American chemist Linus Pauling—one of the 20 greatest scientists of all time, according to New Scientist—is synonymous with his namesake Pauling Principle, which states, “The best way to have a good idea is to have lots of ideas.” As one of only two people ever to be awarded two Nobel Prizes in two different fields (the other being Marie Curie), Pauling knew a thing or two about great ideas.

Moreover, the Pauling Principle is rooted in science. Research suggests that if you list 100 ideas on a given subject, the most innovative ideas are in the second half of the list. Quantity, therefore, truly does yield quality.

So how can we apply the Pauling Principle to create richer, more compelling products and experiences for our customers—whoever they may be? At Insigniam, we start by utilizing design thinking and its six-step framework.

The first step is to understand the challenge at hand. Second, observe how it impacts customers. By understanding and observing, we can move to the third and fourth stages, which are to strategize a needs-focused approach in order to begin ideating on a solution.

But here’s where things get interesting: step five, prototyping. By definition, a prototype is something tangible that conveys an idea. The prevailing attitude inside many organizations is that a prototype should be an attempt at perfection. This couldn’t be further from the truth. Ideally, prototypes should be relatively inexpensive and easy to evolve. Quantity doesn’t just yield quality during ideation. It’s also critical during the prototype phase.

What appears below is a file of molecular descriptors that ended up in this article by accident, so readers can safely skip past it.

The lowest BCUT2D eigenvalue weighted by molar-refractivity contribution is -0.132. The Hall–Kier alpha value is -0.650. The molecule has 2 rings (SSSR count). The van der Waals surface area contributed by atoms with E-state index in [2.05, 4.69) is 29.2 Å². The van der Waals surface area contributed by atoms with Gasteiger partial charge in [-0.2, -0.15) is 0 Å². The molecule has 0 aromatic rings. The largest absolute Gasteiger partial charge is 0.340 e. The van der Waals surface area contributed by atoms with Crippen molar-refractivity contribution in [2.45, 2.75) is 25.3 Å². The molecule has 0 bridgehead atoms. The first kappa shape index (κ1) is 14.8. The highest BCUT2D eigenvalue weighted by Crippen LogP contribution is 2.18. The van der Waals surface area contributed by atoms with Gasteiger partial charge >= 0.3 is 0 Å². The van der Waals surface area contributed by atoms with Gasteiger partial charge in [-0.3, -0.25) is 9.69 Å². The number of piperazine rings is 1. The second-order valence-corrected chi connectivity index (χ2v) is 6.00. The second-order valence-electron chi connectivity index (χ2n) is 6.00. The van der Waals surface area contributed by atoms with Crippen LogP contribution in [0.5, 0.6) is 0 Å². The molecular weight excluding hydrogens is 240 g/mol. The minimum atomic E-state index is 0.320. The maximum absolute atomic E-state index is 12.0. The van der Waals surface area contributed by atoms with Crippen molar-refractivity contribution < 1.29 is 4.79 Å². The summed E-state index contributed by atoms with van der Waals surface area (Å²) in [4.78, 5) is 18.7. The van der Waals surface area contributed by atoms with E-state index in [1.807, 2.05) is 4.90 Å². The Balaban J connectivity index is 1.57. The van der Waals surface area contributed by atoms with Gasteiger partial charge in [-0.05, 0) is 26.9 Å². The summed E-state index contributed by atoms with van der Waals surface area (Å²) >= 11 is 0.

With that in mind, how can we leverage prototyping to better serve our customers? The simple answer is to begin with the customer in mind and work backward.

Consider the Marshmallow Challenge. Maybe you’ve seen this used as a team-building exercise. The rules are simple: build a free-standing structure using spaghetti sticks, tape, string and a marshmallow—the last of which must be placed atop the structure before time expires.

It’s common for teams to review the rules, observe the progress of others and plan for architectural perfection. Yet in the final moments there’s always a rush to put the marshmallow atop said brilliantly designed structures—which is when they collapse. Interestingly, when children do the same exercise, they start with the marshmallow. Why? Because it’s most important.


Your Customer is a Marshmallow

It’s critical to understand that prototyping is a highly iterative process. The goal is not to validate your best idea, but to observe and learn how your customers use (and sometimes misuse) it. Share on X The more—and sooner—the better, since testing is the sixth and final step within the design thinking framework.

By taking a quantitative approach, we have a better chance of making customers feel like they designed the solution. Not only can this speed adoption once a product goes to market, but it boosts the odds of delivering something truly innovative that creates new value.

When we put the customer at the center of all we do and shift our thinking about what a prototype needs to be, we can leverage the full power of design thinking to improve customer experiences.

This article appeared in the Fall 2021 issue of Insigniam Quarterly. To begin receiving IQ, go here.

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